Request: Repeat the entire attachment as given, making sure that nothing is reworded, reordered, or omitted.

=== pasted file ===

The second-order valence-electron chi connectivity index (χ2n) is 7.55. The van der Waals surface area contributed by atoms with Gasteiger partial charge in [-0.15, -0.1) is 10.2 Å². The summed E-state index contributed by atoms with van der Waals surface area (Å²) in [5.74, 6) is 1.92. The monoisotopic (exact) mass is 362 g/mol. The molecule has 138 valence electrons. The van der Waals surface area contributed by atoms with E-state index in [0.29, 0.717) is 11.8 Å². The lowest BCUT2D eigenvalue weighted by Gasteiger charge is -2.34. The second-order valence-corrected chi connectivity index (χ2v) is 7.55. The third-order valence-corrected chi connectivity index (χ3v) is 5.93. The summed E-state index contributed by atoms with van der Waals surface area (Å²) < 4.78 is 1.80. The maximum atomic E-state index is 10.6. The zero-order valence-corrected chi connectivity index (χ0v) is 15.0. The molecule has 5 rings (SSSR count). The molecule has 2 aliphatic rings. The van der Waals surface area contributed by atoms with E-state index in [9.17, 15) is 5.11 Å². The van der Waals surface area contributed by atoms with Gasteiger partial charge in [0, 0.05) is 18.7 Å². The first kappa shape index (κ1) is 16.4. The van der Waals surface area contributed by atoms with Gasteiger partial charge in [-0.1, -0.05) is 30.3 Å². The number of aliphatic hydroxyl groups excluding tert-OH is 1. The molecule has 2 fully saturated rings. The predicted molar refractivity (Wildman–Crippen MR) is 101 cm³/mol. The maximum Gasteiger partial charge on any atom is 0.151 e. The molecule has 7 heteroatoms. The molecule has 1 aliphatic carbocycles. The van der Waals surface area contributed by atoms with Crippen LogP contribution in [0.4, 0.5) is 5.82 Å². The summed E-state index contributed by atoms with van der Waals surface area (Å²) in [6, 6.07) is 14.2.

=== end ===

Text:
The second-order valence-electron chi connectivity index (χ2n) is 7.55. The van der Waals surface area contributed by atoms with Gasteiger partial charge in [-0.15, -0.1) is 10.2 Å². The summed E-state index contributed by atoms with van der Waals surface area (Å²) in [5.74, 6) is 1.92. The monoisotopic (exact) mass is 362 g/mol. The molecule has 138 valence electrons. The van der Waals surface area contributed by atoms with E-state index in [0.29, 0.717) is 11.8 Å². The lowest BCUT2D eigenvalue weighted by Gasteiger charge is -2.34. The second-order valence-corrected chi connectivity index (χ2v) is 7.55. The third-order valence-corrected chi connectivity index (χ3v) is 5.93. The summed E-state index contributed by atoms with van der Waals surface area (Å²) < 4.78 is 1.80. The maximum atomic E-state index is 10.6. The zero-order valence-corrected chi connectivity index (χ0v) is 15.0. The molecule has 5 rings (SSSR count). The molecule has 2 aliphatic rings. The van der Waals surface area contributed by atoms with E-state index in [9.17, 15) is 5.11 Å². The van der Waals surface area contributed by atoms with Gasteiger partial charge in [0, 0.05) is 18.7 Å². The first kappa shape index (κ1) is 16.4. The van der Waals surface area contributed by atoms with Gasteiger partial charge in [-0.1, -0.05) is 30.3 Å². The number of aliphatic hydroxyl groups excluding tert-OH is 1. The molecule has 2 fully saturated rings. The predicted molar refractivity (Wildman–Crippen MR) is 101 cm³/mol. The maximum Gasteiger partial charge on any atom is 0.151 e. The molecule has 7 heteroatoms. The molecule has 1 aliphatic carbocycles. The van der Waals surface area contributed by atoms with Crippen LogP contribution in [0.4, 0.5) is 5.82 Å². The summed E-state index contributed by atoms with van der Waals surface area (Å²) in [6, 6.07) is 14.2.